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Saint Laurent des Eaux nuclear power station.

May 22, 2018

On the bank of the Loire

France’s third nuclear power plant opened in in 1969, with one Uranium Naturel Graphite Gaz (UNGG) gas-cooled reactor (similar to the UK’s Magnox reactors); a second was added in 1971. They were shut down in 1990 and 1992 respectively, but the housings remain, apart from the cooling towers, the largest buildings on the site, and the first things a canoeist sees.

In 1983 two 900MW pressurised water reactors (PWR), of similar design to the UK’s Sizewell B, came on stream and remain in service.  They are much smaller, and as trees have grown around the site, the concrete domes are inconspicuous from the river. In the left hand picture below they are visible in front of the right hand cooling tower.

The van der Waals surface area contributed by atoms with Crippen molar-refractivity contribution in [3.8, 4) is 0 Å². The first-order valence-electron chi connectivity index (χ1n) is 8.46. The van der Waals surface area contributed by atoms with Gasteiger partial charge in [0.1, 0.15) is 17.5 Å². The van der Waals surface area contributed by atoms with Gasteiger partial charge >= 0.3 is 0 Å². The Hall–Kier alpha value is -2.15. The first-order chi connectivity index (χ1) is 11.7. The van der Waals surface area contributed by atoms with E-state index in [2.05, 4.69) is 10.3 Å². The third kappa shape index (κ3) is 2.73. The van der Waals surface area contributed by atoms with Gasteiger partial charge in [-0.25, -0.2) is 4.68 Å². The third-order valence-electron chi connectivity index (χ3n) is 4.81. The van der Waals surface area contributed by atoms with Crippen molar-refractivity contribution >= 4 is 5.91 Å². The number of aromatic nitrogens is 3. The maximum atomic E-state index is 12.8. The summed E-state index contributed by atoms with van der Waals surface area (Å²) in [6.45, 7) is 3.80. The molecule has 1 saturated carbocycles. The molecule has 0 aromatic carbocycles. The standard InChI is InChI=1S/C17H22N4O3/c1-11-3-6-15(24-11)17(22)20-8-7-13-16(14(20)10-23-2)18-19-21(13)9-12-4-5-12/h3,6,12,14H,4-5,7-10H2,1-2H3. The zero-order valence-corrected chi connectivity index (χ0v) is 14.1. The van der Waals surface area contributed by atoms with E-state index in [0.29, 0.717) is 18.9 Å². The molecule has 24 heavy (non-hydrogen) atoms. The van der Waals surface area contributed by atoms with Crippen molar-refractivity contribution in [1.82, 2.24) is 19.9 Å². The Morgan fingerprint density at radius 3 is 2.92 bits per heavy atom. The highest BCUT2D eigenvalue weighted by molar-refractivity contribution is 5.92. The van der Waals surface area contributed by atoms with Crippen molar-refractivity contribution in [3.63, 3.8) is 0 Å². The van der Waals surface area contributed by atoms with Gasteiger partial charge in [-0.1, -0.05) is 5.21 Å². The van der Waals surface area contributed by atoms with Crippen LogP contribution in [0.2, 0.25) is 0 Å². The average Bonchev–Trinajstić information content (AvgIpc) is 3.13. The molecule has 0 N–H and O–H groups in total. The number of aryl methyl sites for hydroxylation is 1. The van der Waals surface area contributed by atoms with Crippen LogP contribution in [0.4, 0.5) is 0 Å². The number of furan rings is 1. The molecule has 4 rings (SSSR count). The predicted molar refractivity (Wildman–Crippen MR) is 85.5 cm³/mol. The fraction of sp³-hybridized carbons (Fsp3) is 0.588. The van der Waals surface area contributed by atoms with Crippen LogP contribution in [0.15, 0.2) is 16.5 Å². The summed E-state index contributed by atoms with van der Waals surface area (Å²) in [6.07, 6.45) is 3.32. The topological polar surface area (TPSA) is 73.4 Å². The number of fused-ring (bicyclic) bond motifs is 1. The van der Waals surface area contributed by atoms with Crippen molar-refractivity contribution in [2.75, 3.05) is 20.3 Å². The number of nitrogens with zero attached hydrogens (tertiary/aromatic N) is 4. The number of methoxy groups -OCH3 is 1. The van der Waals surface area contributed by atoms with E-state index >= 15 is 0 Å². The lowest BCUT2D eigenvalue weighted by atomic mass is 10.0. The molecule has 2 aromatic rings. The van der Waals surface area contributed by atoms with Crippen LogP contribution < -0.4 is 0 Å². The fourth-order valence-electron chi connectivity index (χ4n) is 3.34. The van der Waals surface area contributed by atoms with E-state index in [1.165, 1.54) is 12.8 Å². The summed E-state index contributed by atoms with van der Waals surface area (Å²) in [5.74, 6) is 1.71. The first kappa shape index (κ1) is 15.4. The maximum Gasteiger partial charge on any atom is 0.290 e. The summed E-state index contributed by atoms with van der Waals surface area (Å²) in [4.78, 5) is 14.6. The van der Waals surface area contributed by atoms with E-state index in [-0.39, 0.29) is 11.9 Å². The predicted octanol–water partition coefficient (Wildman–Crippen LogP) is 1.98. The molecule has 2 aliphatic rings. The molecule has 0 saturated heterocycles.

The PWR reactors use water from the Loire to cool the steam after it has powered the turbines. Hence the cooling towers which condense most of the steam back to water for return to the river.

The cooling towers are visible from Beaugency. Two km above the power station a sign on the left bank warns of the forthcoming barrage. One km later an ambiguous sign on the right bank indicates that canoeists should keep to the right bank. Don’t misinterpret it as “land and start the portage here” or you’ll have a long carry.

The landing point is about 50 meters above the weir, marked by a proper portage sign, and easy to see and land at.

    

The portage itself is on a concrete path. Arrrgh! I’d forgotten my wheels.  With a sandy beach put in.

Here’s some views of the power station and the weir

   

  

A lovely spot for a picnic.

I love nuclear power.

Jim Thornton

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